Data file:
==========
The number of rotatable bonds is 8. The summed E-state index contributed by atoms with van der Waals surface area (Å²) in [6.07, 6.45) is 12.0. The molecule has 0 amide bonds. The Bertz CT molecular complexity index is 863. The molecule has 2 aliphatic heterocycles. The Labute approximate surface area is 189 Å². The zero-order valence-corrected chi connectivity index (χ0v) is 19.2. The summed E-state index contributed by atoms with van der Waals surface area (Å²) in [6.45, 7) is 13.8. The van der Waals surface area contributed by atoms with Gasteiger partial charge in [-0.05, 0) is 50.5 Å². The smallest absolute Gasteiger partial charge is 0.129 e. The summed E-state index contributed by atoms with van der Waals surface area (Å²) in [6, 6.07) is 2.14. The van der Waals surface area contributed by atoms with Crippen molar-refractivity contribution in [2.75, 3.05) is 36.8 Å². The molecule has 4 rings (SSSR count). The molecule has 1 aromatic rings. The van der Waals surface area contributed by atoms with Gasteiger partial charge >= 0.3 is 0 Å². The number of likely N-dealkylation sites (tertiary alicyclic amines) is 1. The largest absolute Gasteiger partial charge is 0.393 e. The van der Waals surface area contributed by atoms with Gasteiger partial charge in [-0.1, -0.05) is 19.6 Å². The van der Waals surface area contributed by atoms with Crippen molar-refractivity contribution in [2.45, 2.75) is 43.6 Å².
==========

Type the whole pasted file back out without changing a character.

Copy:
The number of rotatable bonds is 8. The summed E-state index contributed by atoms with van der Waals surface area (Å²) in [6.07, 6.45) is 12.0. The molecule has 0 amide bonds. The Bertz CT molecular complexity index is 863. The molecule has 2 aliphatic heterocycles. The Labute approximate surface area is 189 Å². The zero-order valence-corrected chi connectivity index (χ0v) is 19.2. The summed E-state index contributed by atoms with van der Waals surface area (Å²) in [6.45, 7) is 13.8. The van der Waals surface area contributed by atoms with Gasteiger partial charge in [-0.05, 0) is 50.5 Å². The smallest absolute Gasteiger partial charge is 0.129 e. The summed E-state index contributed by atoms with van der Waals surface area (Å²) in [6, 6.07) is 2.14. The van der Waals surface area contributed by atoms with Crippen molar-refractivity contribution in [2.75, 3.05) is 36.8 Å². The molecule has 4 rings (SSSR count). The molecule has 1 aromatic rings. The van der Waals surface area contributed by atoms with Gasteiger partial charge >= 0.3 is 0 Å². The number of likely N-dealkylation sites (tertiary alicyclic amines) is 1. The largest absolute Gasteiger partial charge is 0.393 e. The van der Waals surface area contributed by atoms with Gasteiger partial charge in [-0.1, -0.05) is 19.6 Å². The van der Waals surface area contributed by atoms with Crippen molar-refractivity contribution in [2.45, 2.75) is 43.6 Å².